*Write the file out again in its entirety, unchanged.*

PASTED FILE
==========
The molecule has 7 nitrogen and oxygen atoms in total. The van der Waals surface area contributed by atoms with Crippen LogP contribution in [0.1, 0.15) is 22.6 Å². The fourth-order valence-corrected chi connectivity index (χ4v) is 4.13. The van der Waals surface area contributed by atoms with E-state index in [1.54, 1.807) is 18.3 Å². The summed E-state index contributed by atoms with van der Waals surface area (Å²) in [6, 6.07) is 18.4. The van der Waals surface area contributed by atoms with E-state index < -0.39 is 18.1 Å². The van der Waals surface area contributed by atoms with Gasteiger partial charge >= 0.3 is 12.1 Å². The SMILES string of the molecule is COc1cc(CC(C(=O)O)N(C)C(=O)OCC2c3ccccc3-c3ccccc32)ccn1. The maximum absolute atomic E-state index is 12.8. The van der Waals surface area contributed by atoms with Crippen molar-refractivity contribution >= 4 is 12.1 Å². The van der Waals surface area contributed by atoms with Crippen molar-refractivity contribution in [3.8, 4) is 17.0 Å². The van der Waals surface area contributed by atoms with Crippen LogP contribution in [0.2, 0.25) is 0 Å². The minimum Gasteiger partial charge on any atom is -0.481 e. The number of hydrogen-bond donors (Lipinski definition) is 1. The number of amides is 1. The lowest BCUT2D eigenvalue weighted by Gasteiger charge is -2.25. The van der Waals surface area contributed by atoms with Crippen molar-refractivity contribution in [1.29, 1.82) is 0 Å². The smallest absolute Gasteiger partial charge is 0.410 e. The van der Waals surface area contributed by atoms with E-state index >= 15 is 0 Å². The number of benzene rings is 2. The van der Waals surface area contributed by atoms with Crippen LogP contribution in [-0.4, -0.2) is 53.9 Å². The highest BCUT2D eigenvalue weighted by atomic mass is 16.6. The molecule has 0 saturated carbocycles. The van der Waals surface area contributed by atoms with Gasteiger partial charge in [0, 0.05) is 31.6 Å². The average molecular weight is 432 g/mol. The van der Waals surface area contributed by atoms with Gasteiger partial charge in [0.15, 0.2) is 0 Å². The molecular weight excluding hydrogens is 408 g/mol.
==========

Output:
The molecule has 7 nitrogen and oxygen atoms in total. The van der Waals surface area contributed by atoms with Crippen LogP contribution in [0.1, 0.15) is 22.6 Å². The fourth-order valence-corrected chi connectivity index (χ4v) is 4.13. The van der Waals surface area contributed by atoms with E-state index in [1.54, 1.807) is 18.3 Å². The summed E-state index contributed by atoms with van der Waals surface area (Å²) in [6, 6.07) is 18.4. The van der Waals surface area contributed by atoms with E-state index < -0.39 is 18.1 Å². The van der Waals surface area contributed by atoms with Gasteiger partial charge >= 0.3 is 12.1 Å². The SMILES string of the molecule is COc1cc(CC(C(=O)O)N(C)C(=O)OCC2c3ccccc3-c3ccccc32)ccn1. The maximum absolute atomic E-state index is 12.8. The van der Waals surface area contributed by atoms with Crippen molar-refractivity contribution >= 4 is 12.1 Å². The van der Waals surface area contributed by atoms with Crippen molar-refractivity contribution in [3.8, 4) is 17.0 Å². The van der Waals surface area contributed by atoms with Crippen LogP contribution in [0.2, 0.25) is 0 Å². The minimum Gasteiger partial charge on any atom is -0.481 e. The number of hydrogen-bond donors (Lipinski definition) is 1. The number of amides is 1. The lowest BCUT2D eigenvalue weighted by Gasteiger charge is -2.25. The van der Waals surface area contributed by atoms with Crippen molar-refractivity contribution in [1.29, 1.82) is 0 Å². The smallest absolute Gasteiger partial charge is 0.410 e. The van der Waals surface area contributed by atoms with E-state index >= 15 is 0 Å². The number of benzene rings is 2. The van der Waals surface area contributed by atoms with Crippen LogP contribution in [-0.4, -0.2) is 53.9 Å². The highest BCUT2D eigenvalue weighted by atomic mass is 16.6. The molecule has 0 saturated carbocycles. The van der Waals surface area contributed by atoms with Gasteiger partial charge in [0, 0.05) is 31.6 Å². The average molecular weight is 432 g/mol. The van der Waals surface area contributed by atoms with Gasteiger partial charge in [0.15, 0.2) is 0 Å². The molecular weight excluding hydrogens is 408 g/mol.